Introduction: Pancreatic cancer is one of the most lethal cancer types with an overall 5-year survival rate of less than 5%. The vast majority of the patients are diagnosed late in their disease onset with already locally advanced setting or when metastasized to regional lymph nodes or other organs and are therefore excluded from surgery. Over the last decades no major advances have been made in the treatment of this disease, at least partly due to the lack of preclinical in vivo models reliably recapitulating the clinic. Patient-derived tumor xenografts (PDX) are currently used as reliable preclinical in vivo models to study tumor biology, accelerate biomarker discovery and preclinical drug screening. However, at present, large tumor biopsies obtained by invasive surgical approaches are still a prerequisite to successfully establish pancreatic PDXs thereby limiting this technique to patients that are eligible for surgery. The objective of the study was to establish pancreatic PDXs by transplanting tumor tissue acquired by endoscopic ultrasound (EUS) fine needle biopsies (FNB) and compare them to surgery-derived PDXs. Secondly, we aimed to demonstrate that EUS-derived PDXs of locally advanced or metastatic pancreatic cancer reflect the original tumors, at the histologic and genetic level.

Method: Biopsies of chemo-naive primary pancreatic carcinoma were collected at surgery and EUS. After localization of the tumor using a linear echoendoscope, a FNB on patients (n=10) with suspected malignant pancreas tumor was performed using a 22G needle. Concentration of the EUS-derived FNB occurred by centrifugation of the sample prior to engraftment. Surgical samples (n=4) on confirmed pancreatic adenocarcinoma were obtained at the time of tumor resection. Via a standardized aseptic technique transplantation was performed in nude mice upon propagation. To asses preservation of general tumor morphology and other tumor-specific characteristics as growth pattern and vascular-stromal composition, H&E and immunohistochemistry (cytokeratin-7, human-vimentin, CD31) were performed. To determine conservation of the mutation profile, copy number alterations and transcription profile, whole exome sequencing (WES), whole-genome low-coverage sequencing and RNA sequencing were executed.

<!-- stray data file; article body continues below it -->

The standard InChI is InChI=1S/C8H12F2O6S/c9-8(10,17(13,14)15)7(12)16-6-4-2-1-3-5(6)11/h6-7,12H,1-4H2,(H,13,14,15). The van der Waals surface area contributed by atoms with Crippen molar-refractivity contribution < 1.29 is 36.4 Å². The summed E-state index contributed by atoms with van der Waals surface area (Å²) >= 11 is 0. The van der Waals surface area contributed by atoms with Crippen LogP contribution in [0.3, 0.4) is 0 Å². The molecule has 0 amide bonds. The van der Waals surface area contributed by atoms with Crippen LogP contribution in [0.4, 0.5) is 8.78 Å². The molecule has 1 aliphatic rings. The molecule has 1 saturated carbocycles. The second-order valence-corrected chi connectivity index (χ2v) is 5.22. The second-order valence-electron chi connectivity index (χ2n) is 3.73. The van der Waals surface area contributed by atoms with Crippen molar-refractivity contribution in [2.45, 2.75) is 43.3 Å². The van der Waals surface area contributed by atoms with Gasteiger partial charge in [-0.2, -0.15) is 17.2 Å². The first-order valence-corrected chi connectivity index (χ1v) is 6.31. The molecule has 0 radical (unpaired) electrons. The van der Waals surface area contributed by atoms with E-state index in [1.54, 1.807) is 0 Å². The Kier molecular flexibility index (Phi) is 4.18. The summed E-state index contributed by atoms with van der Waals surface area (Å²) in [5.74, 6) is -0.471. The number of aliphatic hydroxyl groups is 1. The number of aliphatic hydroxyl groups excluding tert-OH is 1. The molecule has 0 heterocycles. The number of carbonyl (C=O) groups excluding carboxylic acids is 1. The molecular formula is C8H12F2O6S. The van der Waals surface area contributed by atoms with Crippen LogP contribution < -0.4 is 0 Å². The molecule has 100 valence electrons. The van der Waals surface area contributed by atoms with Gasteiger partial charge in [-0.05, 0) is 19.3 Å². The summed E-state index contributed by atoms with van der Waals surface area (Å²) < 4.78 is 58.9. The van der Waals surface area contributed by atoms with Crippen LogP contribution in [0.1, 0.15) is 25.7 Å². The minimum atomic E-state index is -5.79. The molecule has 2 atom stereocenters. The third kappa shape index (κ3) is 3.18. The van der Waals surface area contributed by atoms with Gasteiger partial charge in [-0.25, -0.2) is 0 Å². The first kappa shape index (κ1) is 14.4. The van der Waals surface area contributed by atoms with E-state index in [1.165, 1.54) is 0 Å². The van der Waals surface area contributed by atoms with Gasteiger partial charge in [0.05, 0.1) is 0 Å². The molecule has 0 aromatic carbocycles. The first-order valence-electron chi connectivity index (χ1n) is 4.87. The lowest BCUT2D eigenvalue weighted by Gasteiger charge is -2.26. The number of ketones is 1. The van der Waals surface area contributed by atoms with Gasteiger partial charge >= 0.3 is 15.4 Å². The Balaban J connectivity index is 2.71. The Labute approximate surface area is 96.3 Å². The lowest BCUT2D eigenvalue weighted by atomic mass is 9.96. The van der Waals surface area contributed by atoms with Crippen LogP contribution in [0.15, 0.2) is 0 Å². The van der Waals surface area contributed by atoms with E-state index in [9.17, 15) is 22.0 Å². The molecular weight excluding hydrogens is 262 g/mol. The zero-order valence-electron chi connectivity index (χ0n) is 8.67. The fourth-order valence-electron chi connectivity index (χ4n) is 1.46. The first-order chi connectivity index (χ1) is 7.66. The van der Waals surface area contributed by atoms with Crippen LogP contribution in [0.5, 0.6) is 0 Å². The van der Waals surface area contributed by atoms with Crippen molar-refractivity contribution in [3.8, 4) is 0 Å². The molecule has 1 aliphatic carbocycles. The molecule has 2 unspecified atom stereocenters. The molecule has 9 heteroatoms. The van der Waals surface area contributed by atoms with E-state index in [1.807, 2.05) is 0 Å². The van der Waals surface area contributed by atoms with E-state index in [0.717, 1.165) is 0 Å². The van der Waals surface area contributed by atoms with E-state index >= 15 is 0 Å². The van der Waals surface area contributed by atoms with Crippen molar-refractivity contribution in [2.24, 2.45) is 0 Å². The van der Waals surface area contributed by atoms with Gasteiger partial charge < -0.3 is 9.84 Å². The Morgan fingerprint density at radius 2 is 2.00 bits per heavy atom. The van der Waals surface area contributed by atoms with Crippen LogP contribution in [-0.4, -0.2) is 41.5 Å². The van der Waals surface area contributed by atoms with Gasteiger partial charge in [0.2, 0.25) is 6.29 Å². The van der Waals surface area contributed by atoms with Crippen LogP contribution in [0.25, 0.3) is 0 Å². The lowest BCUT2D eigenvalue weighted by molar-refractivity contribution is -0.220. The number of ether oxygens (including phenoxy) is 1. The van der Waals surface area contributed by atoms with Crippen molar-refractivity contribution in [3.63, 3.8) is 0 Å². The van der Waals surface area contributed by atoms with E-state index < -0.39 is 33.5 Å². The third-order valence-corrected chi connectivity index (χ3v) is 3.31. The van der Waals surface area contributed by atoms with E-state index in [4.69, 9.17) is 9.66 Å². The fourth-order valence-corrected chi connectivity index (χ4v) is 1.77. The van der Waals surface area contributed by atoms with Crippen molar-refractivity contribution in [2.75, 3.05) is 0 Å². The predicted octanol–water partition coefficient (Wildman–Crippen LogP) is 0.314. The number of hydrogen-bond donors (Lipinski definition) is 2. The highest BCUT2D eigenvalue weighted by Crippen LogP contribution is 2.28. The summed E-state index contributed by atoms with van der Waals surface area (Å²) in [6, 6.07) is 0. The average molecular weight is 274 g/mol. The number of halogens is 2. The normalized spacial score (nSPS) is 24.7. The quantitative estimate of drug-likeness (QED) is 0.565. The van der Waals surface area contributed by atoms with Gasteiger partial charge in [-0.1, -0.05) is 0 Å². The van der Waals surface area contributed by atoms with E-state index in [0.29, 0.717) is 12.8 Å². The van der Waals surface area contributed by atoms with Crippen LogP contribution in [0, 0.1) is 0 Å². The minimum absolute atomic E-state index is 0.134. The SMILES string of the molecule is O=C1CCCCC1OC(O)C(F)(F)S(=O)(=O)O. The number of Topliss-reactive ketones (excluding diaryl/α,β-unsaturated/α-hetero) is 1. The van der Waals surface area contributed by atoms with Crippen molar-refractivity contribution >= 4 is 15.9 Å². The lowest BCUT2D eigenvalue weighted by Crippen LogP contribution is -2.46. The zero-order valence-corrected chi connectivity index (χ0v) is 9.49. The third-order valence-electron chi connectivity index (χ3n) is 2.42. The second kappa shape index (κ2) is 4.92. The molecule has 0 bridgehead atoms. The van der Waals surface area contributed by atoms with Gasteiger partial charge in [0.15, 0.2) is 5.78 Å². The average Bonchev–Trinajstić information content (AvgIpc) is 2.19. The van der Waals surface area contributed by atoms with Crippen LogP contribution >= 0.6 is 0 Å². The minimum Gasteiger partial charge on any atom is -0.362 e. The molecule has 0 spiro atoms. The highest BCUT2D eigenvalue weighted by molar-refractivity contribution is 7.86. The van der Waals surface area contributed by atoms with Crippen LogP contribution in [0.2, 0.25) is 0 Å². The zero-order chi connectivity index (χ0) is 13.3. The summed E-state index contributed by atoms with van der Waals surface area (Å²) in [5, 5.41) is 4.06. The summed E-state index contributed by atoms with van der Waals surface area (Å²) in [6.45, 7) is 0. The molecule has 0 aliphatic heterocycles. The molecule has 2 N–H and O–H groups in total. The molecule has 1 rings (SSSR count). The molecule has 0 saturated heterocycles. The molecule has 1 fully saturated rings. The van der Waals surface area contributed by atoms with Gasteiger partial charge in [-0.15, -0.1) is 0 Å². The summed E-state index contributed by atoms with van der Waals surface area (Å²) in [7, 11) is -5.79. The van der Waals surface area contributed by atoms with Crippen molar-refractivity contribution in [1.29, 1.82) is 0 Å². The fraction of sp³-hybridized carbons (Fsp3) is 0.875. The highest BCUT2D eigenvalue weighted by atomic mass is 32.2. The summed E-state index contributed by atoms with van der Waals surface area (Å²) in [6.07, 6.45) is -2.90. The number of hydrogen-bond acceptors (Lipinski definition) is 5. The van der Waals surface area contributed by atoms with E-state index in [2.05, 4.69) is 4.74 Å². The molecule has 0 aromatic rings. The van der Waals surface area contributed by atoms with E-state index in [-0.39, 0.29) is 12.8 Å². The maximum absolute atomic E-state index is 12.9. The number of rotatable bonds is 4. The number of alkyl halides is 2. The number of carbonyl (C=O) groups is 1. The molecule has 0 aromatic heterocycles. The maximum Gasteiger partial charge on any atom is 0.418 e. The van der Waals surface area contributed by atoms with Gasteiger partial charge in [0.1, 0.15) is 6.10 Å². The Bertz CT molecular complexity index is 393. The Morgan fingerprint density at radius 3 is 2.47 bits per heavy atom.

Results: Using the adapted protocol of EUS-derived FNB, we achieved an engraftment rate of 60% whereas all surgical samples were successfully transplanted. Despite a decrease in desmoplastic stromal reaction, the general morphology of EUS-derived FNB PDXs, as assessed by histology, was conserved compared to that of the primary tumor. Also at the genetic level, there was no obvious difference compared to surgery-derived xenografts. In particular, despite some heterogeneity, somatic mutation and copy number profiles were largely shared between xenografts regardless of whether they were obtained by EUS or surgery.

Conclusion: We show that it is technically feasible to establish pancreatic PDXs from patients with locally advanced or metastatic disease by a minimal-invasive sampling technique such as EUS FNB. By acquiring a limited amount of tumor tissue, we demonstrated that tumor morphology, differentiation grade and genetic profile are largely maintained across the different passages suggesting that EUS-derived FNB xenografts may be useful to study pancreatic tumor biology and develop novel therapies in this patient population with a high clinical need. In addition, our approach could potentially be translated to establish PDXs in other unresectable tumor types.

Citation Format: Els Hermans, Schalk Van der Merwe, Jeroen Depreeuw, Jeroen Dekervel, Enrico Radaelli, Baki Topal, Diether Lambrechts, Frédéric Amant. The successful application of endoscopic ultrasound guided fine needle biopsy to establish pancreatic patient-derived tumor xenografts. [abstract]. In: Proceedings of the AACR Special Conference: Patient-Derived Cancer Models: Present and Future Applications from Basic Science to the Clinic; Feb 11-14, 2016; New Orleans, LA. Philadelphia (PA): AACR; Clin Cancer Res 2016;22(16_Suppl):Abstract nr A26.